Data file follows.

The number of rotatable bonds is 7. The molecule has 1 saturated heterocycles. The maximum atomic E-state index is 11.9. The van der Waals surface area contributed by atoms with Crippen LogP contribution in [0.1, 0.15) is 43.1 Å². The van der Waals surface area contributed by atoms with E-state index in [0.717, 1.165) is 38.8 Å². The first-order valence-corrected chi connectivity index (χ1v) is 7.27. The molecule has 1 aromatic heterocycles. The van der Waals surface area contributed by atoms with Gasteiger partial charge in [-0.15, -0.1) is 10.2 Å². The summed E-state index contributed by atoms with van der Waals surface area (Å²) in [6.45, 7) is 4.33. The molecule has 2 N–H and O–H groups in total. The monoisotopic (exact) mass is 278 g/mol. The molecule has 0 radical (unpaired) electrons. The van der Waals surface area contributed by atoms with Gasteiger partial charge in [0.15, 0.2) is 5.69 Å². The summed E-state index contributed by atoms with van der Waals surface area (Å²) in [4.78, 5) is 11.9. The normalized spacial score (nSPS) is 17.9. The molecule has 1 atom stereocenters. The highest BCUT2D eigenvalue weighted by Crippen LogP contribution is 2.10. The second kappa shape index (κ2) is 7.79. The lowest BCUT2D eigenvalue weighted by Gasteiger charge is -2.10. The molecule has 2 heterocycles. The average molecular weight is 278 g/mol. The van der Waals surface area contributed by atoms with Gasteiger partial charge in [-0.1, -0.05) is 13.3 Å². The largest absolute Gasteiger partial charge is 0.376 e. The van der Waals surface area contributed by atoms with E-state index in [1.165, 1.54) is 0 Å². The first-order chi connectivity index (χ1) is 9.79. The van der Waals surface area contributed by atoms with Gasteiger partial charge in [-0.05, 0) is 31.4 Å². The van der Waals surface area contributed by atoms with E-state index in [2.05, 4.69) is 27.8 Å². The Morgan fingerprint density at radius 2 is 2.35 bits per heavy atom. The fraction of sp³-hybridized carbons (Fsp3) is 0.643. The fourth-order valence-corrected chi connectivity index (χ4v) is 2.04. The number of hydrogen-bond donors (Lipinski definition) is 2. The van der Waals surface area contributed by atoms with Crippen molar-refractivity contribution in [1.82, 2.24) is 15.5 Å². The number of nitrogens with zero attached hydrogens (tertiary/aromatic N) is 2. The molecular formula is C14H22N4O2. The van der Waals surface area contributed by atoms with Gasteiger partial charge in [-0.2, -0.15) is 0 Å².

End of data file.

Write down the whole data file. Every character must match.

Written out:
The number of rotatable bonds is 7. The molecule has 1 saturated heterocycles. The maximum atomic E-state index is 11.9. The van der Waals surface area contributed by atoms with Crippen LogP contribution in [0.1, 0.15) is 43.1 Å². The van der Waals surface area contributed by atoms with E-state index in [0.717, 1.165) is 38.8 Å². The first-order valence-corrected chi connectivity index (χ1v) is 7.27. The molecule has 1 aromatic heterocycles. The van der Waals surface area contributed by atoms with Gasteiger partial charge in [-0.15, -0.1) is 10.2 Å². The summed E-state index contributed by atoms with van der Waals surface area (Å²) in [6.45, 7) is 4.33. The molecule has 2 N–H and O–H groups in total. The monoisotopic (exact) mass is 278 g/mol. The molecule has 0 radical (unpaired) electrons. The van der Waals surface area contributed by atoms with Gasteiger partial charge in [0.15, 0.2) is 5.69 Å². The summed E-state index contributed by atoms with van der Waals surface area (Å²) in [4.78, 5) is 11.9. The normalized spacial score (nSPS) is 17.9. The molecule has 1 atom stereocenters. The highest BCUT2D eigenvalue weighted by Crippen LogP contribution is 2.10. The second kappa shape index (κ2) is 7.79. The lowest BCUT2D eigenvalue weighted by Gasteiger charge is -2.10. The molecule has 2 heterocycles. The average molecular weight is 278 g/mol. The van der Waals surface area contributed by atoms with Gasteiger partial charge in [-0.1, -0.05) is 13.3 Å². The largest absolute Gasteiger partial charge is 0.376 e. The van der Waals surface area contributed by atoms with E-state index in [1.165, 1.54) is 0 Å². The first-order chi connectivity index (χ1) is 9.79. The van der Waals surface area contributed by atoms with Gasteiger partial charge in [-0.05, 0) is 31.4 Å². The van der Waals surface area contributed by atoms with E-state index in [2.05, 4.69) is 27.8 Å². The Morgan fingerprint density at radius 2 is 2.35 bits per heavy atom. The fraction of sp³-hybridized carbons (Fsp3) is 0.643. The fourth-order valence-corrected chi connectivity index (χ4v) is 2.04. The number of hydrogen-bond donors (Lipinski definition) is 2. The van der Waals surface area contributed by atoms with Crippen molar-refractivity contribution in [1.82, 2.24) is 15.5 Å². The number of nitrogens with zero attached hydrogens (tertiary/aromatic N) is 2. The molecular formula is C14H22N4O2. The van der Waals surface area contributed by atoms with Gasteiger partial charge in [-0.2, -0.15) is 0 Å².